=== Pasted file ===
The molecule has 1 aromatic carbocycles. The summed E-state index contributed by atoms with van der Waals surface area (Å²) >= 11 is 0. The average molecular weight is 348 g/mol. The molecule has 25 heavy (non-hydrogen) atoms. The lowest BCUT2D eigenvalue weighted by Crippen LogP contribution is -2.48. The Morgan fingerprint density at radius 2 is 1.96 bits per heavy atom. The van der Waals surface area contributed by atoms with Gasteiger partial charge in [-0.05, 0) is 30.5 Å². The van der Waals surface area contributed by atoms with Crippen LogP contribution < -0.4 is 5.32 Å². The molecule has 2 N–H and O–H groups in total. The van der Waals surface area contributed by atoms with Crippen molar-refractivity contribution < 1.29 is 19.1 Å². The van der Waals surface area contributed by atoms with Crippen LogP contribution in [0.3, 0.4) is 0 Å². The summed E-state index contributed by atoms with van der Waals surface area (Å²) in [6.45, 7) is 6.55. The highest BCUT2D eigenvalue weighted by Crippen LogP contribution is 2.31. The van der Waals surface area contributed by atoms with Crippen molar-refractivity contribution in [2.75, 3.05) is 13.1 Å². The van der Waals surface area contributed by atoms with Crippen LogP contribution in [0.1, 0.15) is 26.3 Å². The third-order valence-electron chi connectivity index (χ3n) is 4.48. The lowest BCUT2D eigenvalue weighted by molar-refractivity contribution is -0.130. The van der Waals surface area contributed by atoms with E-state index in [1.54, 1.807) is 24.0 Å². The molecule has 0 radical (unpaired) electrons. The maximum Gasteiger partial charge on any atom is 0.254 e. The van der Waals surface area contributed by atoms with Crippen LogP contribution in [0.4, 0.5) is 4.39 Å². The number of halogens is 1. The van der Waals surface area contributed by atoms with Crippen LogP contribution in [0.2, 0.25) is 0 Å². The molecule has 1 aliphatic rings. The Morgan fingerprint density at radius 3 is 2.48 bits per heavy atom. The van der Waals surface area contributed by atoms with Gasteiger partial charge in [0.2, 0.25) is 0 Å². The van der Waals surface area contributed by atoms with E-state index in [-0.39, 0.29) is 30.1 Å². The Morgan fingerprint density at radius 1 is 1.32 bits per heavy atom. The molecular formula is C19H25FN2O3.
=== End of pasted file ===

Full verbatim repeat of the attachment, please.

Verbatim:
The molecule has 1 aromatic carbocycles. The summed E-state index contributed by atoms with van der Waals surface area (Å²) >= 11 is 0. The average molecular weight is 348 g/mol. The molecule has 25 heavy (non-hydrogen) atoms. The lowest BCUT2D eigenvalue weighted by Crippen LogP contribution is -2.48. The Morgan fingerprint density at radius 2 is 1.96 bits per heavy atom. The van der Waals surface area contributed by atoms with Gasteiger partial charge in [-0.05, 0) is 30.5 Å². The van der Waals surface area contributed by atoms with Crippen LogP contribution < -0.4 is 5.32 Å². The molecule has 2 N–H and O–H groups in total. The van der Waals surface area contributed by atoms with Crippen molar-refractivity contribution < 1.29 is 19.1 Å². The van der Waals surface area contributed by atoms with Crippen LogP contribution in [0.3, 0.4) is 0 Å². The summed E-state index contributed by atoms with van der Waals surface area (Å²) in [6.45, 7) is 6.55. The highest BCUT2D eigenvalue weighted by Crippen LogP contribution is 2.31. The van der Waals surface area contributed by atoms with Crippen molar-refractivity contribution in [2.75, 3.05) is 13.1 Å². The van der Waals surface area contributed by atoms with Crippen LogP contribution in [0.1, 0.15) is 26.3 Å². The third-order valence-electron chi connectivity index (χ3n) is 4.48. The lowest BCUT2D eigenvalue weighted by molar-refractivity contribution is -0.130. The van der Waals surface area contributed by atoms with E-state index in [1.54, 1.807) is 24.0 Å². The molecule has 0 radical (unpaired) electrons. The maximum Gasteiger partial charge on any atom is 0.254 e. The van der Waals surface area contributed by atoms with Crippen LogP contribution in [0.4, 0.5) is 4.39 Å². The number of halogens is 1. The van der Waals surface area contributed by atoms with Crippen LogP contribution in [0.2, 0.25) is 0 Å². The molecule has 1 aliphatic rings. The Morgan fingerprint density at radius 3 is 2.48 bits per heavy atom. The van der Waals surface area contributed by atoms with Gasteiger partial charge in [0.2, 0.25) is 0 Å². The van der Waals surface area contributed by atoms with E-state index in [-0.39, 0.29) is 30.1 Å². The Morgan fingerprint density at radius 1 is 1.32 bits per heavy atom. The molecular formula is C19H25FN2O3.